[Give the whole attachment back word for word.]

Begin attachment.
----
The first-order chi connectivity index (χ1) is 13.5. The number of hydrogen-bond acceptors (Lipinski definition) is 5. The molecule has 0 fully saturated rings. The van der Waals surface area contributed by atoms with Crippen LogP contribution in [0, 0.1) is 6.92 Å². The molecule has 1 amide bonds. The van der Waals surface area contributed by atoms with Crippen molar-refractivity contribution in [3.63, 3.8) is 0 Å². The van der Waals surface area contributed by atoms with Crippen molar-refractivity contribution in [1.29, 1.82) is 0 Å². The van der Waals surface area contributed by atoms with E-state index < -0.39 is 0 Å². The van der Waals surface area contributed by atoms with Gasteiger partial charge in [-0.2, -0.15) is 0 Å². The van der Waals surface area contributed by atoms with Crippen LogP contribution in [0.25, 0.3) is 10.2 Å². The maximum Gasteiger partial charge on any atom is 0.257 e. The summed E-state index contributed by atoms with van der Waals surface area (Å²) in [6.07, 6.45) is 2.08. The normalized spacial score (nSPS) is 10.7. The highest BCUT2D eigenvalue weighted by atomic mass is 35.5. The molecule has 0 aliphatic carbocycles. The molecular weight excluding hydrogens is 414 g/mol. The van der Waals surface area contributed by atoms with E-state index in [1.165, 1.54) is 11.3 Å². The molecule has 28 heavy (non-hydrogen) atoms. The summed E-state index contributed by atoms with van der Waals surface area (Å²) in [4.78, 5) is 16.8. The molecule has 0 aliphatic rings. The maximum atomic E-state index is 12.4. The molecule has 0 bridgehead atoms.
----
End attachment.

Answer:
The first-order chi connectivity index (χ1) is 13.5. The number of hydrogen-bond acceptors (Lipinski definition) is 5. The molecule has 0 fully saturated rings. The van der Waals surface area contributed by atoms with Crippen LogP contribution in [0, 0.1) is 6.92 Å². The molecule has 1 amide bonds. The van der Waals surface area contributed by atoms with Crippen molar-refractivity contribution in [3.63, 3.8) is 0 Å². The van der Waals surface area contributed by atoms with Crippen molar-refractivity contribution in [1.29, 1.82) is 0 Å². The van der Waals surface area contributed by atoms with E-state index < -0.39 is 0 Å². The van der Waals surface area contributed by atoms with Gasteiger partial charge in [-0.2, -0.15) is 0 Å². The van der Waals surface area contributed by atoms with Crippen LogP contribution in [0.25, 0.3) is 10.2 Å². The maximum Gasteiger partial charge on any atom is 0.257 e. The summed E-state index contributed by atoms with van der Waals surface area (Å²) in [6.07, 6.45) is 2.08. The normalized spacial score (nSPS) is 10.7. The highest BCUT2D eigenvalue weighted by atomic mass is 35.5. The molecule has 0 aliphatic carbocycles. The molecular weight excluding hydrogens is 414 g/mol. The van der Waals surface area contributed by atoms with E-state index in [1.165, 1.54) is 11.3 Å². The molecule has 28 heavy (non-hydrogen) atoms. The summed E-state index contributed by atoms with van der Waals surface area (Å²) in [4.78, 5) is 16.8. The molecule has 0 aliphatic rings. The maximum atomic E-state index is 12.4. The molecule has 0 bridgehead atoms.